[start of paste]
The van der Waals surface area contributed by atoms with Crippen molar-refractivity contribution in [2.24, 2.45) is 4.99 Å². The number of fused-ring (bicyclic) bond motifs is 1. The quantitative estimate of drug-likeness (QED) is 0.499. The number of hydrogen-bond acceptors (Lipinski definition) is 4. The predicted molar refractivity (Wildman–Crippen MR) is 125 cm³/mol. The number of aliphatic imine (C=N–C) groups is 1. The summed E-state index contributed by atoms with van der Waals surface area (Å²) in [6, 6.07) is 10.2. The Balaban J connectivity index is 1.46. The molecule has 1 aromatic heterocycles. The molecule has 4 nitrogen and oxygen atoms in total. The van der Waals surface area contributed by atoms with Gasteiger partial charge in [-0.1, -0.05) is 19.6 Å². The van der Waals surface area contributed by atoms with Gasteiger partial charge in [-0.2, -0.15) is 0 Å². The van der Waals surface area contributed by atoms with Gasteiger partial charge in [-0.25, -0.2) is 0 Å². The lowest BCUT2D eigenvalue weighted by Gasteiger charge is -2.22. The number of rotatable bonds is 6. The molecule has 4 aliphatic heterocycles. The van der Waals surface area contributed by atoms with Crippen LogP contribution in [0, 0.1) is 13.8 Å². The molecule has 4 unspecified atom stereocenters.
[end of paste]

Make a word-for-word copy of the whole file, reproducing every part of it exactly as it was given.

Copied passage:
The van der Waals surface area contributed by atoms with Crippen molar-refractivity contribution in [2.24, 2.45) is 4.99 Å². The number of fused-ring (bicyclic) bond motifs is 1. The quantitative estimate of drug-likeness (QED) is 0.499. The number of hydrogen-bond acceptors (Lipinski definition) is 4. The predicted molar refractivity (Wildman–Crippen MR) is 125 cm³/mol. The number of aliphatic imine (C=N–C) groups is 1. The summed E-state index contributed by atoms with van der Waals surface area (Å²) in [6, 6.07) is 10.2. The Balaban J connectivity index is 1.46. The molecule has 1 aromatic heterocycles. The molecule has 4 nitrogen and oxygen atoms in total. The van der Waals surface area contributed by atoms with Gasteiger partial charge in [-0.1, -0.05) is 19.6 Å². The van der Waals surface area contributed by atoms with Gasteiger partial charge in [-0.2, -0.15) is 0 Å². The van der Waals surface area contributed by atoms with Gasteiger partial charge in [-0.25, -0.2) is 0 Å². The lowest BCUT2D eigenvalue weighted by Gasteiger charge is -2.22. The number of rotatable bonds is 6. The molecule has 4 aliphatic heterocycles. The van der Waals surface area contributed by atoms with Crippen LogP contribution in [0, 0.1) is 13.8 Å². The molecule has 4 unspecified atom stereocenters.